3. Jeff V. August 19, 2011 at 11:13 AM - Reply

    I’m in the, “there’s no such thing as a super-taster” camp. As for your three examples of “super-tasters” Mr. Parker, is known for his ultra ripe wine preferences and his confusion of the delicacies of Burgundy are legendary. Could a “super taster” not be able to find the nuances? Of course this causes further confusion for the wine consumer who equates Mr. Parker’s “ripe” preference to his supposed “super-taster” status. As for Mr. Broadbent, I would hasten to trust any “super taster” who couldn’t call out (read: taste) all of those faked bottles that Mr. Rodenstock created in his basement.
    Of all of your examples, I would trust the palate of Jancis Robinson, but not because I believe that she is a “super taster”, I would tend to listen to her wine opinions/recommendations because I share some wine (read: taste) preferences with her. But what I value most about her palate, is that it is a female palate, and females have (by in large) more taste buds than men, therefore they are better tasters. In my wine professional experiences, the best tasters I know are females. But of course, “tasting” is more than just taste buds, and this is where our personal history surrounding food and beverage come into play. Some people think eating/drinking is just a chore. Many people in the USA haven’t enjoyed the taste sensation of a homegrown tomato, or homemade bread, or free range chicken eggs. The fast food options at most grocery store chains are the norm, or worse the fastest food industry examples (see McD’s, Burger King, etc..) Others see the consumption of food/beverage as an emotional/sensual experience. How you think about consumption is the key to not only enjoying the experience, but it is also the best way to maximize the nutritional value of that food/beverage of choice.

    I’m a firm believer in “the more you taste, the more you know” camp. Oh, and please don’t get me started on those “How to taste wine” classes.

  4. Tim Hanni MW August 21, 2011 at 3:36 PM - Reply

    The problem (and source of disonance in this conversation) is that the term “supertaster” was employed by Dr. Linda Bartoshuk to describe a cluster of people who are highly sensitive to a VERY specific sensitivity to a family of compounds. NOT wine experts or any relationship of the supertaster phenomenon to wine tasting ability. Linda’s work is in the field of genetics, not taste, and has been very roundly misineterpreted. I DO NOT use the term ‘supertaster’ in my sensory phenotyping work but am a big fan of Dr. Bartoshuk and her work – it has infulenced my own efforts profoundly.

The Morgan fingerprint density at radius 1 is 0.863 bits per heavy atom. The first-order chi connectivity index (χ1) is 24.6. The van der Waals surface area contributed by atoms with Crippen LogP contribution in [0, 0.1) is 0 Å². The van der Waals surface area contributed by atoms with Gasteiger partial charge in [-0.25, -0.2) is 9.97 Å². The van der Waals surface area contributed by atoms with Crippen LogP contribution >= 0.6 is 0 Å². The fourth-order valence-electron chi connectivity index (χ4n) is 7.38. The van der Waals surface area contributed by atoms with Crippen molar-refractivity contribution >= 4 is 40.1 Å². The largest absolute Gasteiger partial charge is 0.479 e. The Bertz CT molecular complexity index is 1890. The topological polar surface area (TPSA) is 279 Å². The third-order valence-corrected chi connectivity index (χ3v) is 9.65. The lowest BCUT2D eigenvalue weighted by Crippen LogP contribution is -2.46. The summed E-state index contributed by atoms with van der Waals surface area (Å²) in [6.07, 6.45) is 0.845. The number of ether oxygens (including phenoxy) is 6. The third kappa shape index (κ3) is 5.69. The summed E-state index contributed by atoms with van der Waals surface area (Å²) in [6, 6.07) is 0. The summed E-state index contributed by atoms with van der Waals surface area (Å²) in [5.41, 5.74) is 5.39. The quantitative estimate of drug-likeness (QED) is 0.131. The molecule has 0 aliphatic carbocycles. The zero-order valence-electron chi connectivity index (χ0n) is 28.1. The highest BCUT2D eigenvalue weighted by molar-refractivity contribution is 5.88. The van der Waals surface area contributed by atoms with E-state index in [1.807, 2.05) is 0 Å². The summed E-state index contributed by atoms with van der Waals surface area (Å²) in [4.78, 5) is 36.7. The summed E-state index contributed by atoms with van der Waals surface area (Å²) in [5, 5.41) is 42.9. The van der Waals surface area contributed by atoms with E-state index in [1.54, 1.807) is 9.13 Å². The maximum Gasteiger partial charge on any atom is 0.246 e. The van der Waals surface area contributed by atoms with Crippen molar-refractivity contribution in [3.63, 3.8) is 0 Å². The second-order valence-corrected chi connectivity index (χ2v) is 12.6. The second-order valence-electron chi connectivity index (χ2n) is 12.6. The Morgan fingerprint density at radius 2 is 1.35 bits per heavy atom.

The term ‘supertaster’ was not intended to describe some sort of super tasting ability. In all probability Parker and many experts are NOT super tasters, although many wine experts are (Dan Berger, Tim Mondavi, Jancis Robinson – I have tested them all with Thiourea strips personally) but again it only applies to a general level of sensitivity at best and specific sensitivity when taken in context of the research. Very highly sensitive wine experts are usually at complete odds with the less sensative (not bad, just different) tasters and this can be seen in arguments over alcohol levels, straucture and all sorts of things. Very highly sensative tasters experience alcohol as hot and burning, tolerant tasters find it smooth and even sweet. Completely different sensations even when tasting the exact same wine and due to physiological variables.

    Yes – there is a phenomenon called ‘supertaster’. Most people who talk about it don’t understand it. And YES, our physiological differences DO have a huge impact on how different people respond VERY differently to identical stimuli. different people have differnt ‘bandwidths’ for the range of sensations they experience and some sensations may not be discernable for one person yet occur and very high intensity for another. Just ask those 4-5% of people who get the horrible, soapy and bitter sensation from cilantro!

  5. Glenn S. August 25, 2011 at 5:35 PM - Reply

    Hi, this is a well written post. Thanks for the thoughtful and well-written piece.

  6. Ken Hicks October 5, 2011 at 5:27 PM - Reply

    Well written article. What is this “It’s Mueller time” mean? I heard it had something to do w/Mueller-Thurgau. Are you familiar w/it. Is that not what Blue Nun was.?

    I am more in to Meritage and Cabernets, and Zinfandel like Bogle Old Vine, Sterling Collectors Meritage, and even Columbia Crest 2 Vines Cabernet Sauvignon.

    I had read that you were quite a winemaker and your Pinot Noir was rated the best by Carol Hicks, true?

  7. Wine Lover June 30, 2012 at 8:49 AM - Reply

    This is a really great article with all the opinions added to it. Keep up the great job.

Leave A Comment

snowflake snowflake snowflake snowflake snowflake snowflake snowflake snowflake snowflake snowflake snowflake snowflake snowflake snowflake